(Note: You won’t understand this blog if you haven’t read the one before it.)
I made a lovely discovery today.
After spending considerable time working on “goal-motivation-conflict” issues with my main characters, I went back to the “scenes-analysis” table that I’ve been keeping for two or three years. I had modified it periodically, and last week I had already modified it by setting it up with columns for GMC. Then I set about, one scene at a time, from the perspective of the point-of-view character, to try and verbalize the GMC for that character in that scene.
Perhaps it’s still all Greek to you, but it has begun to make sense to me. After four or five scenes, it dawned on me—it looks as if I’ve been writing this way already! I didn’t have to struggle to identify a goal, motivation and conflict going on in each scene.
That means I’ve been doing something right! To say that was a good feeling is an understatement. At this point, I have done the analysis for two of the three pages of scenes that are already on the chart. I may go ahead and do the third sheet (it has some cool scenes on it), or I may get back to the revision process and just report on each scene’s GMC as I finish with the scene.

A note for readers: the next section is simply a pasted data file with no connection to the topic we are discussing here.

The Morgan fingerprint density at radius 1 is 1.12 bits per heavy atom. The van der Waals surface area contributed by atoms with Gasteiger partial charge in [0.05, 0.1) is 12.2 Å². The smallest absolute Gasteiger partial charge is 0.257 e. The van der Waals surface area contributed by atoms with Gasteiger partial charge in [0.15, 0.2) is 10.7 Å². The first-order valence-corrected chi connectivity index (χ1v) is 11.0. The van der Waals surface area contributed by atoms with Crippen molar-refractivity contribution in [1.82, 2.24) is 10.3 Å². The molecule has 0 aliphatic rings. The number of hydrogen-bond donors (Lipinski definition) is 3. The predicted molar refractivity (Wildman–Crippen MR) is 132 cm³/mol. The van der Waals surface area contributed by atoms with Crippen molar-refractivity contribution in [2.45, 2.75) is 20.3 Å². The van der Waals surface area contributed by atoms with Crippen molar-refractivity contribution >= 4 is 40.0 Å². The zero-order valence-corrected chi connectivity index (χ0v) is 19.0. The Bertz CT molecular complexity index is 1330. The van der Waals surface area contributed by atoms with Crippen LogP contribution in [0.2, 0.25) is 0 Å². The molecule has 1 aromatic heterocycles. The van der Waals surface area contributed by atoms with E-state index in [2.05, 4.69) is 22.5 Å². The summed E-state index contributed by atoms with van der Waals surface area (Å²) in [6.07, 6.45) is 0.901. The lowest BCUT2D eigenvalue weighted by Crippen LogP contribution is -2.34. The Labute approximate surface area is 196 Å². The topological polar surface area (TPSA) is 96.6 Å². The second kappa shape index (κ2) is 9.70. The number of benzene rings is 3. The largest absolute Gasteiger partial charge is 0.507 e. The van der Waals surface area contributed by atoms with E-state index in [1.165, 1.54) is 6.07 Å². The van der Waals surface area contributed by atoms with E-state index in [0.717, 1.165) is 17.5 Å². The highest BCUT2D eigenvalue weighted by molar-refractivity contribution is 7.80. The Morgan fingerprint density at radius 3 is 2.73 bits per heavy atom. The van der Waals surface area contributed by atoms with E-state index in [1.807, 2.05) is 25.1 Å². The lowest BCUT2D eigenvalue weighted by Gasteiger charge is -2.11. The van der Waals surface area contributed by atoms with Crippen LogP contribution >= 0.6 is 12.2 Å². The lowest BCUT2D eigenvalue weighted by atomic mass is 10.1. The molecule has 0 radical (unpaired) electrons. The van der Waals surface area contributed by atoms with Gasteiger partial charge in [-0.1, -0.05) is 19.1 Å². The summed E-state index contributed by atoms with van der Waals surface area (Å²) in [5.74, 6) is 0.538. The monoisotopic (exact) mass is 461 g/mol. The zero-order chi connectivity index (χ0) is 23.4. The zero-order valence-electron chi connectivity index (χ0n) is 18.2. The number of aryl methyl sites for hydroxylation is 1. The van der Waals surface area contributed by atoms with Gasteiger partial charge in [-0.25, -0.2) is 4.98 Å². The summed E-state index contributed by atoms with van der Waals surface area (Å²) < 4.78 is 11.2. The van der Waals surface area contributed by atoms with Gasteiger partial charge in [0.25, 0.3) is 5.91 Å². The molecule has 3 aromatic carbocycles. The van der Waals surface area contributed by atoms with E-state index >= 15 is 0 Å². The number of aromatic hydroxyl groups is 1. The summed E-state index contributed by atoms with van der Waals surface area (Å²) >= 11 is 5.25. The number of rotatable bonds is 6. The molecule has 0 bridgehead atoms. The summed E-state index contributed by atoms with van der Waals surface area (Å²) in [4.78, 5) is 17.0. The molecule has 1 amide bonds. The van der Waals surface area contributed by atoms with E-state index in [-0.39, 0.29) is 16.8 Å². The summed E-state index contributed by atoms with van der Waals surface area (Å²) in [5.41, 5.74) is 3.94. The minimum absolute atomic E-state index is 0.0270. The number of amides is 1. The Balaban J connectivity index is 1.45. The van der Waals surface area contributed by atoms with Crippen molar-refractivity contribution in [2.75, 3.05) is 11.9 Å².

I’m still far from an expert on this, and I sometimes still confuse the goal with the motivation. In the online class I am taking on the topic, distinction is made between external GMC and internal GMC, but in the work I did today I didn’t make that distinction. Maybe next week I need to ask the facilitator about that.
Through this GMC business, I am really getting into my main character and understanding better what makes her tick. This is good because I didn’t know all that as I wrote her story initially. (I didn’t even recognize and acknowledge her as my mail character until I took a class from Angela Hunt at the first writing conference I attended.) So good things are happening.
One of those good things is that the more I get into this, the more I see the rich possibilities in stories beyond this first one.